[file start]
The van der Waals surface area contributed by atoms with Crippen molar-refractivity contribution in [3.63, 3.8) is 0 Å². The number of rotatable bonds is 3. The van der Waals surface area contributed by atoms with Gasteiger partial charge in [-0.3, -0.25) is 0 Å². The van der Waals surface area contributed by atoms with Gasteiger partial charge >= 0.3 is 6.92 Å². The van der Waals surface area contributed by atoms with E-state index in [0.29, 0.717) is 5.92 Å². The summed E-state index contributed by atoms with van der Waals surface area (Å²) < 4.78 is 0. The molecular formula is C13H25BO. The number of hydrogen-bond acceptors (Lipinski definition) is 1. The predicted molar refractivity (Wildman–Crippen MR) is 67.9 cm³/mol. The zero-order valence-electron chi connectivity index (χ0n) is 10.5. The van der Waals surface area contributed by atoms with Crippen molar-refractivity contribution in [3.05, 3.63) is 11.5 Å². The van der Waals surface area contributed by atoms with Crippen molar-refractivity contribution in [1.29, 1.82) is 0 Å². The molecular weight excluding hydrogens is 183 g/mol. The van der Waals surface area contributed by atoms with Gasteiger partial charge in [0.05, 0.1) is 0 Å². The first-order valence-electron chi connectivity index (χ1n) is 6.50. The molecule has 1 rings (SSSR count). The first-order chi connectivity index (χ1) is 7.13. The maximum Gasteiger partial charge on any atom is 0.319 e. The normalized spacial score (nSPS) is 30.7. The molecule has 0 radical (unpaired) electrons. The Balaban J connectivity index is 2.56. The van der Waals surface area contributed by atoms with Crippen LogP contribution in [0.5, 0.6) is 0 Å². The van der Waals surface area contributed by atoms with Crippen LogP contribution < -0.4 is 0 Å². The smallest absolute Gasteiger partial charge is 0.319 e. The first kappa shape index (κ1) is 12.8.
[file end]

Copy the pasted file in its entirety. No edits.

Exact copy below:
The van der Waals surface area contributed by atoms with Crippen molar-refractivity contribution in [3.63, 3.8) is 0 Å². The number of rotatable bonds is 3. The van der Waals surface area contributed by atoms with Gasteiger partial charge in [-0.3, -0.25) is 0 Å². The van der Waals surface area contributed by atoms with Gasteiger partial charge >= 0.3 is 6.92 Å². The van der Waals surface area contributed by atoms with E-state index in [0.29, 0.717) is 5.92 Å². The summed E-state index contributed by atoms with van der Waals surface area (Å²) < 4.78 is 0. The molecular formula is C13H25BO. The number of hydrogen-bond acceptors (Lipinski definition) is 1. The predicted molar refractivity (Wildman–Crippen MR) is 67.9 cm³/mol. The zero-order valence-electron chi connectivity index (χ0n) is 10.5. The van der Waals surface area contributed by atoms with Crippen molar-refractivity contribution in [3.05, 3.63) is 11.5 Å². The van der Waals surface area contributed by atoms with Crippen molar-refractivity contribution in [1.29, 1.82) is 0 Å². The molecular weight excluding hydrogens is 183 g/mol. The van der Waals surface area contributed by atoms with Gasteiger partial charge in [0.05, 0.1) is 0 Å². The first-order valence-electron chi connectivity index (χ1n) is 6.50. The molecule has 1 rings (SSSR count). The first-order chi connectivity index (χ1) is 7.13. The maximum Gasteiger partial charge on any atom is 0.319 e. The normalized spacial score (nSPS) is 30.7. The molecule has 0 radical (unpaired) electrons. The Balaban J connectivity index is 2.56. The van der Waals surface area contributed by atoms with Crippen LogP contribution in [0.5, 0.6) is 0 Å². The van der Waals surface area contributed by atoms with Crippen LogP contribution < -0.4 is 0 Å². The smallest absolute Gasteiger partial charge is 0.319 e. The first kappa shape index (κ1) is 12.8.